Lightning Bolt strikes again

Athletics World Championship : Jamaican ace pips US' Gatlin to 100M gold by one hundredths of a second

Lightning Bolt strikes again

 The singing, dancing Jamaican fans stayed on in the stands and celebrated even after the Bird’s Nest had emptied. Their hero number one had risen once again, to show the world who the real champion is, at the right place and at the right time.

“Usain Bolt, Usain Bolt, Usain Bolt”, they chanted in unison and the big man seemed to draw energy and inspiration from the flag-waving contingent in yellow, green and black. The tough times of the season seemed a bad dream as Bolt flew past the finish line as the world’s favourite winner once again, but by the skin of his teeth.

Despite his eight World Championships gold medals and six Olympic gold medals, pressure was on Bolt to prove himself, beat Justin Gatlin and show that all was well in the sprinting lane. And in a final that lived up to the billing, Bolt did just that, nosing ahead of Gatlin by one hundredths of a second.

In a stadium where he first announced himself as a global superstar in 2008, Bolt timed 9.79 seconds to Gatlin’s 9.80 for his third gold medal in World Championships 100 metres -- the hardest he has ever earned. Till the final few metres when Gatlin faltered, it was hard to pick a clear winner.

“That wasn’t my best, you can call that rusty,” admitted the champion. “I came out here relaxed and brought it home. My aim is to be the number one until I retire. And therefore, I am pushing myself and pushing myself.”

Push he had to, against the season’s number one sprinter. The start was crucial and neither Gatlin nor Bolt enjoyed the best of it. Bolt reacted quicker than the American and despite a slight stumble, he was up with his rival in the early part.

That perhaps played a big role as they fought all the way down when the big strides of the Jamaican proved a touch too powerful for Gatlin, whose desperation saw him stumbling a bit with a few metres left. Behind them, American Trayvon Bromell and Canadian Andre de Grasse – considered the future of sprinting – shared the bronze medal, both timing identical 9.92 seconds into a head wind of -0.5m/s.

Bolt had attempted to look relaxed at the start despite mounting tension. His antics looked forced this time, rubbing his beard and suggesting he perhaps needed a shave. He had had a very close shave, figuratively speaking, earlier in the evening when a slip-up nearly dashed his dreams.

Five strides into the semifinal, Bolt stumbled badly, and a million hearts skipped a beat. But the Jamaican showed admirable presence of mind to recover and win his heat in 9.96 seconds, shaking his head as if to say, “this won’t do Usain.”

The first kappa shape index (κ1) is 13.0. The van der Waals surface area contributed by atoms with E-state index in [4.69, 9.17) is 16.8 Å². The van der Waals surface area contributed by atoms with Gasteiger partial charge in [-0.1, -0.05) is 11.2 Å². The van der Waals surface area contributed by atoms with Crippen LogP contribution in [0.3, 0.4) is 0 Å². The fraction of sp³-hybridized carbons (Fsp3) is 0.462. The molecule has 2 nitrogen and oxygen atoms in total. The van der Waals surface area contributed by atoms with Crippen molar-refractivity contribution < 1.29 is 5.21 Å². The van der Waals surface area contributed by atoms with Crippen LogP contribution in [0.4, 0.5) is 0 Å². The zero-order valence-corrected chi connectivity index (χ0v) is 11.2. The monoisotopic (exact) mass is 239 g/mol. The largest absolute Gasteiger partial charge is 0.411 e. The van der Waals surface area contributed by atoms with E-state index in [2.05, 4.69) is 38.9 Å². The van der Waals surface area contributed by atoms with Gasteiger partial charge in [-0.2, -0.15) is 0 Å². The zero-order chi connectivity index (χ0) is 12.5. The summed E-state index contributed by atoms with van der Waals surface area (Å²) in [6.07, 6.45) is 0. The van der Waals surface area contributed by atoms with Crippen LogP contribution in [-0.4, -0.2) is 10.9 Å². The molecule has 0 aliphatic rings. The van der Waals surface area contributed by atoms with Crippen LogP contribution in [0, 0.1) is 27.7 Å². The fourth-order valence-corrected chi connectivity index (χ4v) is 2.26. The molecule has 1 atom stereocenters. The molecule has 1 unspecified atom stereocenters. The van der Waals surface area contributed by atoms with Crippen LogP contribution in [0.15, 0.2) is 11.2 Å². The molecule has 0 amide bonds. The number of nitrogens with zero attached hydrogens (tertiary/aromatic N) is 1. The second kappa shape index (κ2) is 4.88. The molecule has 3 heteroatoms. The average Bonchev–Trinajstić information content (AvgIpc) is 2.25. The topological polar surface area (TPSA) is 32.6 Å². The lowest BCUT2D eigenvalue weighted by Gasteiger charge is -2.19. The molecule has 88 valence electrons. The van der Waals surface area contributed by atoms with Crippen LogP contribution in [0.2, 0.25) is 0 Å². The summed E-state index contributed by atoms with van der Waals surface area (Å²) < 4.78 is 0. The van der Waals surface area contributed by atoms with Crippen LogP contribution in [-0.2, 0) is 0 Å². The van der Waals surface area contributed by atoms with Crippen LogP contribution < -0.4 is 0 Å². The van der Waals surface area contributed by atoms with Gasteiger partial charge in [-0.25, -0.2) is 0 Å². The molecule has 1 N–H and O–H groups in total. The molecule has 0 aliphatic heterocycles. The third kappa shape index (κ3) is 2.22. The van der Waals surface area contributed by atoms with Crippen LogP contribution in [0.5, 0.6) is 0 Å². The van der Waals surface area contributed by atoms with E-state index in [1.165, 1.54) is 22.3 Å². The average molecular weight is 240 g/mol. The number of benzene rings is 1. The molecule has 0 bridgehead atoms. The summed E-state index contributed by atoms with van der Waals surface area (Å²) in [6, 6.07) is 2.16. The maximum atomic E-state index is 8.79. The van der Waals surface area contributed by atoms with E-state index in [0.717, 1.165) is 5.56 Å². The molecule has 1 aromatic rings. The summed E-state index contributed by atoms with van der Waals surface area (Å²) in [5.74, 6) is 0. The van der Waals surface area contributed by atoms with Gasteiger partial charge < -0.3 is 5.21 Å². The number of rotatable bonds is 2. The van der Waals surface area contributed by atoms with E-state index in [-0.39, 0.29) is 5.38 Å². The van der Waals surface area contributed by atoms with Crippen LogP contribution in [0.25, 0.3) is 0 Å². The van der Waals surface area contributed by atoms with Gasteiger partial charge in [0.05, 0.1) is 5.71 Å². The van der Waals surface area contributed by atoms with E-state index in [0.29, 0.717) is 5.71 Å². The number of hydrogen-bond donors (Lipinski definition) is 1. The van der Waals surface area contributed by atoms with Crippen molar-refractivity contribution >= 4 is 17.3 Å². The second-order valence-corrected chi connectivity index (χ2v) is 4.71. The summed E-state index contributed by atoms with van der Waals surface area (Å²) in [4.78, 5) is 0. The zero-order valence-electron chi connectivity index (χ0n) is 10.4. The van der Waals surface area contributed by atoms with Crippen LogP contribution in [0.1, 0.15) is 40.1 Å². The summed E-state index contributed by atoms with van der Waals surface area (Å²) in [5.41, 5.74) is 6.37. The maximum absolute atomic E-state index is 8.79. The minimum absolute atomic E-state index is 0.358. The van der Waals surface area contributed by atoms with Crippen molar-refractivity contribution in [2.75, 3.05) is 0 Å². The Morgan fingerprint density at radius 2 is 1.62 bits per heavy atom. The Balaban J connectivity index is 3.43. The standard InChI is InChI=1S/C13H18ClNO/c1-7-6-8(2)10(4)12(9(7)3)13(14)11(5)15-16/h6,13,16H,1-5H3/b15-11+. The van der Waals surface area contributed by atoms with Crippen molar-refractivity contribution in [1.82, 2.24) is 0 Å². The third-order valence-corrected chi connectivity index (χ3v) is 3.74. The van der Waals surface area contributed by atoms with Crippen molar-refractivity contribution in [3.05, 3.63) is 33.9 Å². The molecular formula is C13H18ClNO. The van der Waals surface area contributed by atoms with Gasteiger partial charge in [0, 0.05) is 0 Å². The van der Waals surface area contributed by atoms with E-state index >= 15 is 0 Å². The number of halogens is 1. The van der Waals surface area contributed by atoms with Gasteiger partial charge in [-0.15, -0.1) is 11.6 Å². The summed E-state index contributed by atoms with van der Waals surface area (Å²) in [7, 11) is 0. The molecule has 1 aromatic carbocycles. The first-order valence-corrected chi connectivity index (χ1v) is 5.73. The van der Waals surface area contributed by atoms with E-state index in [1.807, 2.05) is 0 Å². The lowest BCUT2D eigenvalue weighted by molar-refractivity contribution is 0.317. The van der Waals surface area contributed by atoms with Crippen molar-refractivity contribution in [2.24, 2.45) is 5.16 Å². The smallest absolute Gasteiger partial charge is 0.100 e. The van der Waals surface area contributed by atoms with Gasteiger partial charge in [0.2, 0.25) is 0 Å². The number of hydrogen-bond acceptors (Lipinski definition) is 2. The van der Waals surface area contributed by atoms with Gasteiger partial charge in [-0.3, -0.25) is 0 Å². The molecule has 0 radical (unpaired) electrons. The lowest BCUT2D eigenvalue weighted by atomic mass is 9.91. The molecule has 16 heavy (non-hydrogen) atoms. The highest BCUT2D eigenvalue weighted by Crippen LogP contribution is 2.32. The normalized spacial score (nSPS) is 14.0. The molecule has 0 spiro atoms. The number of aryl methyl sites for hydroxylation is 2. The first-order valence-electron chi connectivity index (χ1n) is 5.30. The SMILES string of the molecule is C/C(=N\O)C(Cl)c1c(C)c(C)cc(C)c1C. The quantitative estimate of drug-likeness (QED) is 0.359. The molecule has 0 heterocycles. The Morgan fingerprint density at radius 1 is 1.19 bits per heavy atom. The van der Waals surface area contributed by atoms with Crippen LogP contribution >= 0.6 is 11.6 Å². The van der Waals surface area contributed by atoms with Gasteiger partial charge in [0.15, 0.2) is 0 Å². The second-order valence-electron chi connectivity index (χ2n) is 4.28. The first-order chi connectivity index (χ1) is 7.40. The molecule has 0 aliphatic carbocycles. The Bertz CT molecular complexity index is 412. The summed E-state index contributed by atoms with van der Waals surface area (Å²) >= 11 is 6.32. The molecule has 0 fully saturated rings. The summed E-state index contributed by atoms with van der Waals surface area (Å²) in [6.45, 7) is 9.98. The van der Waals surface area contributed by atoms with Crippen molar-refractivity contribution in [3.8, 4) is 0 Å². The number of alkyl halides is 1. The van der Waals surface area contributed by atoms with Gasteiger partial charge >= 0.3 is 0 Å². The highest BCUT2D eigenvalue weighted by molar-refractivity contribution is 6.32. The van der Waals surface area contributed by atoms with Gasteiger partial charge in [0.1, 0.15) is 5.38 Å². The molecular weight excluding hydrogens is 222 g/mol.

The crown certainly seemed to slip at that point, especially with Gatlin cruising through his semifinal in 9.77 seconds. Old hands Asafa Powell and Tyson Gay also pulled through, so did China’s Su Bingtian, the first Asian entering the final in 9.99 seconds making it a nine-man field, with little to separate the last two qualifiers. They all proved mere also-rans in the final, with Bolt blowing away the fears and doubts, underlining once again that he was the real deal, the best-ever to grace this event.

Ennis triumphs, Amos out

Thirteen months after the birth of her son, Jessica Ennis-Hill showed she still was the best in heptathlon, regaining the gold medal with a tally of 6669 points. The Briton was expected to fight it out with her compatriot Katarina Johnson-Thompson but there was heartbreak for the latter when she fouled all her efforts in long jump to go out of contention.

The shock result of the day was the exit of the fancied Nijel Amos in the 800M semifinals. The Botswanian was third in a slow heat won by world record holder David Rudisha and failed to progress. Also, Ethiopia’s defending champion Mohammed Aman was disqualified obstruction in another semifinal.

Results: Men: 100M: Usain Bolt (Jamaica) 9.79 seconds, 1; Justin Gatlin (USA) 9.80, 2; Trayvon Bromell (USA) and Andre de Grasse (Canada) 9.92, 3.

Hammer throw: Pawel Fajdek (Poland) 80.88 metres, 1; Dilshod Nazarov (Tajikistan) 78.55, 2; Wojciech Nowicki (Poland) 78.55, 3.

Shot put: Joe Kovacs (USA) 21.93 metres, 1; David Storl (Germany) 21.74, 2; O’Dayne Richards (Jamaica) 21.69, 3. Women: Heptathlon: Jessica Ennis-Hill (Great Britain) 6669 points, 1; Brianne Theisen Eaton (Canada) 6554, 2; Laura Ikauniece-Admidina (Latvia) 6516, 3.

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